August 6, 2012 at 5:01 pm |
    • 1safechick

      I agree that it wouldn't matter if the labeling was consistent, but it's not. When somebody who burns down some SUV's at a car dealership in the dead of night is tried and convicted as a terrorist but somebody who bombs an abortion clinic is not, we have a cognitive dissonance. I'm glad they called this attack terrorism because that seems appropriate.

      August 6, 2012 at 5:09 pm |
    • I'm not a GOPer, nor do I play one on TV

      @mariner v

      Hate crime? Yes.
      Terrorism? Only if investigation demonstrates his intent was to create fear through violence.

      August 6, 2012 at 5:09 pm |
    • I'm not a GOPer, nor do I play one on TV

      @1safechick,

      your abortion clinic analogy is sound, but how do you know this is more than a hate crime? How do you know his objective is to create fear and not just mindless hatred of people who are 'different'.

      Does beating up a gay man now qualify as 'terrorism' and subject to domestic terror laws?

      August 6, 2012 at 5:13 pm |
  10. mslisac363

    Call it what ever you want, but it doesn't change a thing and will not bring these people back.

    August 6, 2012 at 5:00 pm |
  11. Blame the deserving

    PETA, Greenpeace, Black Panthers will all be on the list of watch, sneak and peek targets now.

    August 6, 2012 at 4:59 pm |
  12. Visiontest

    I call it a false flag.

    August 6, 2012 at 4:59 pm |
  13. Raven

    Wow, the hate of some of these post, and I'm sure they're all white males. Cowards you are all! The white American male like this guy, are the most dangerous creatures on the planet! He is a m onster, yes this nation IS milticultural, with cowardly monsters that would bring back slavery if they could.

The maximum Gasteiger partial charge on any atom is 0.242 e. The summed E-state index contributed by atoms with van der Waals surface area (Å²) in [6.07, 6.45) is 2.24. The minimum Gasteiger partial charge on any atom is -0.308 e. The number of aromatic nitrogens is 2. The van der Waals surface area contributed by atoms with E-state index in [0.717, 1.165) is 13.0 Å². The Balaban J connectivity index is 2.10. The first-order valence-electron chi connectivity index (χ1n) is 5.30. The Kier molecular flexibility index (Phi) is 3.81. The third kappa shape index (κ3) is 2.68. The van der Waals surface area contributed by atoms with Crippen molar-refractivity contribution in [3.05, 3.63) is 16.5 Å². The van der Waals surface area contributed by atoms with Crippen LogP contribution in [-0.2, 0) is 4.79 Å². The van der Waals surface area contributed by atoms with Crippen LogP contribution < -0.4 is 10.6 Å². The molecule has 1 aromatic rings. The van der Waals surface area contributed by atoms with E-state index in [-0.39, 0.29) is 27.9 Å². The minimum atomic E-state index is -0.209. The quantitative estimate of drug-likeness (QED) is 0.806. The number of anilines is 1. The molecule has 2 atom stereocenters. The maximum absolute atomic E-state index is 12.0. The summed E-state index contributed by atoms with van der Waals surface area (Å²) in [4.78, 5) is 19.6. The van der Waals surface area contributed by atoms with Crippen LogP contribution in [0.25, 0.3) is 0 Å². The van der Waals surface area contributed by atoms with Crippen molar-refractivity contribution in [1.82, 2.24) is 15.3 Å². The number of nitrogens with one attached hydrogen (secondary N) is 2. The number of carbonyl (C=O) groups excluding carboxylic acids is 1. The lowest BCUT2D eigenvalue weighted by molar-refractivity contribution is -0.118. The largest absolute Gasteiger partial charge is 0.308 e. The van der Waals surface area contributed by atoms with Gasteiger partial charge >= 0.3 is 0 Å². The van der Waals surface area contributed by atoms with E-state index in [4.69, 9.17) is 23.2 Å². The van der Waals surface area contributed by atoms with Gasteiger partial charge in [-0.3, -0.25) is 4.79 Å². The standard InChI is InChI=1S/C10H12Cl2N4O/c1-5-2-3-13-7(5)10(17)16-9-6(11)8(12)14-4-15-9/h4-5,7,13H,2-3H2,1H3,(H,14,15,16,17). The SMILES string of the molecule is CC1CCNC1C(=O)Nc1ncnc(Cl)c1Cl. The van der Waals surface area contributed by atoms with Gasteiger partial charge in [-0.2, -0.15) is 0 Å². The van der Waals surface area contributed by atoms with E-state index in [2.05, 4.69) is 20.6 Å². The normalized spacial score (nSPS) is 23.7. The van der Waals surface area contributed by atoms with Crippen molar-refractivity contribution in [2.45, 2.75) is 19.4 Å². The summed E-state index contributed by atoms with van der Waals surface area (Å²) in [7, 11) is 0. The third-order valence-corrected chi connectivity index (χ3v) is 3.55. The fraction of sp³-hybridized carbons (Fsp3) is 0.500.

August 6, 2012 at 4:58 pm |
    • Visiontest

      FAIL!

      August 6, 2012 at 5:01 pm |
  14. Devon

    If this is terrorism, then the Fort Hood murders are terrorism and more so...lets not be hypocritical you leftists and Muslims....

    August 6, 2012 at 4:57 pm |
    • independentlyowned

      No one's arguing that Fort Hood wasn't terrorism. Pretty much everyone agrees that it was indeed terrorism, which is the author's entire point: It's easy to call it terrorism when a Muslim or brown-skinned man is the one who commits the crime.

      August 6, 2012 at 4:59 pm |
    • melchior37

      It's terrorism because the man singled out a group of people..supposedly muslims because of his warped radical ideology. What else do you call that? And this skin color crap is not so damn relevant . Do people really think that if we were attacked on US soil by White Chenyan or Bosnian Muslims, it wouldn't be considered an act of terrorism??? Get real.

      August 6, 2012 at 5:32 pm |
  15. steve in texas

    Has Fox blamed video games and music yet?

    August 6, 2012 at 4:52 pm |
    • JeffinIL

      They'll have to switch from blaming Obama first.

      August 6, 2012 at 4:54 pm |
    • eroteme

      Has MSNBC blamed George yet?

      August 6, 2012 at 5:00 pm |
    • fred37ify

      Why is this guy a terrorist and major Hassan is not ! Could it be that Hassan and Barrack share the same religion ?

      August 6, 2012 at 5:03 pm |
    • JeffinIL

      eroteme, I wouldn't be surprised.

      August 6, 2012 at 5:04 pm |
    • 1safechick

      Attacks on military targets are not normally considered terrorism, in general. Attacks on civilian populations are.

      August 6, 2012 at 5:13 pm |
  16. CJ Topspin

    Perhaps this guy was figting to maintain the American way of life that he knew and grew up with? Multiculturalisim is a failed social experiment.

    August 6, 2012 at 4:43 pm |
    • Jeff

      Your head is so far up your ass that you probably are having a tea party with your mother.